Help us bring the curtain down on FILL 2018 while we celebrate with a DJ set by Francesco Nerini.
No booking required. Entry subject to capacity.
Novel and TV series: the debate on the relationship between these two intertwined forms of fiction is revived by an upcoming new HBO-Rai drama, based on Elena Ferrante’s My Brilliant Friend and her other Neapolitan Novels. We celebrate the upcoming international release of the series with a stage reading from Ferrante’s work, followed by a conversation with special guests on how Ferrante’s work has helped reshape the literary geography of our times. After resonating with the conscience of a global readership, her work is now poised to find yet another new audience on the world’s screens.
The old good European novel used to be full of cosmopolitan and experimental characters, obsessed with Mitteleuropa and exile. Things have changed quite a bit, so what’s the European novel in the age of Brexit and deaths at sea in the Mediterranean? In this extraordinary panel discussion, two major award-winning writers discuss how the tradition of the European novel can still try to establish a new canon in the face of political turmoil, investigating the bleeding edges of Europe and switching the focus onto neglected geographies and voices.
Three authors born outside of the UK, each with a different background, discuss what it means to become a Londoner. Being a foreigner, finding a home, embracing a different language along with the London state of mind – what does all this mean, especially if you’re a writer? The three authors are all included in Lucifer over London / London as a second language, a collection of short stories devised by Babel (Festival of Translation in Bellinzona, Switzerland) and published by Milan-based Humboldt Books.
In an age of post-truth and media manipulation, how can we investigate some of the most controversial incidents of our times? Forensic Oceanography – the affiliate group of Turner Prize-nominated Forensic Architecture – is an independent research agency that documents the violence perpetrated against migrants attempting to cross the Mediterranean Sea. Like Forensic Architecture, it employs a range of advanced research techniques (including video, computer graphic, investigative journalism) on behalf of international prosecutors and human rights organisations. With the participation of Amnesty International, this talk will look at the current migration crisis from the first-hand perspective of those who are shedding light on it and fight to end human rights abuse against migrants.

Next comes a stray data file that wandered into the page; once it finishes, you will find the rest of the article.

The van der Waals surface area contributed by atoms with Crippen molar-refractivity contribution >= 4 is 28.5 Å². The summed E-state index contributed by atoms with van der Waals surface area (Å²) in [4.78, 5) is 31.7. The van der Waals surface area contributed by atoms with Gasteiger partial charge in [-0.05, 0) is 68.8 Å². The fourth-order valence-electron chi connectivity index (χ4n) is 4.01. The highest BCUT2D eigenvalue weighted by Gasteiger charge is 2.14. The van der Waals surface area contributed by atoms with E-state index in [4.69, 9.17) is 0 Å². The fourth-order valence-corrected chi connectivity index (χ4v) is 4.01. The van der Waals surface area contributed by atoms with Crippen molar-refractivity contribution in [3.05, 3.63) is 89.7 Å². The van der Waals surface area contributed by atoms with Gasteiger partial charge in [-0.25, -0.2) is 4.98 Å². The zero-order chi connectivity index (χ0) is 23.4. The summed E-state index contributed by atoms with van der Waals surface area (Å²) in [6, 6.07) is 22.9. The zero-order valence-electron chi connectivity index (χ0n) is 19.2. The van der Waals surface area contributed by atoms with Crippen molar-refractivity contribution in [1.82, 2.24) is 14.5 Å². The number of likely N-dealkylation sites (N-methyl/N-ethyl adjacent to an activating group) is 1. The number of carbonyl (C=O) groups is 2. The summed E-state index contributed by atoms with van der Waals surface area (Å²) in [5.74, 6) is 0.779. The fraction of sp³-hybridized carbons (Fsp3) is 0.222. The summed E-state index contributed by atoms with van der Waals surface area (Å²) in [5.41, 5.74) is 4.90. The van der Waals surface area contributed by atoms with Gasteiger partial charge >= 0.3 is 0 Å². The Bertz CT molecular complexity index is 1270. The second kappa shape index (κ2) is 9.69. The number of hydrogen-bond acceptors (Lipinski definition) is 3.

Is there a way to fight the resurgence of nationalism? The second day of our festival starts with a panel discussion about politics in Italy, in Europe, and the dark force that seems to increasingly connect them. After managing to become Italy’s main political player, the Lega seems to be the new driving force for Europe’s nativist parties. All eyes are now set on the next European Elections, when, while the EU will still be rebounding from the Brexit divorce, nationalist movements will try and seize the European Parliament.
An exclusive poetry performance featuring authors from Wretched Strangers, a poetry anthology that marks the contribution of innovative foreign-born writers to UK’s poetry culture. Published to commemorate the anniversary of the 2016 EU Referendum, Wretched Strangers documents the challenges faced by writers from elsewhere, while offering hopeful re-conceptions of “shared foreignness”. Proceeds from the book are donated to charities fighting for the rights of refugees. A Q&A will follow the performance.
A special workshop with translator Vincenzo Latronico (also a panelist in The politics of translation). Drawing from his experience as a lecturer and with running workshops, Vincenzo will use samples from different translations of F.S. Fitzgerald’s work to offer an introduction to literary translation, inviting the participants to take part in a few simple interactive activities. Just bring a notebook, a pen, and your passion for words.
Join us in the atmospheric theatre’s bar for a special DJ set.
No booking required.
Entry subject to capacity.
How can writers engage with the reality of their country, beyond easy clichés or postcard-like visions? In this conversation, award-winning Sardinian author, journalist, and activist Michela Murgia talks about the relationship between realism and the myths of one’s homeland, and how a writer or an intellectual can be vocal about the most compelling political issues of their time. Michela Murgia will be joined by another special guest, award-winning author Ben Okri, making this a truly extraordinary conversation.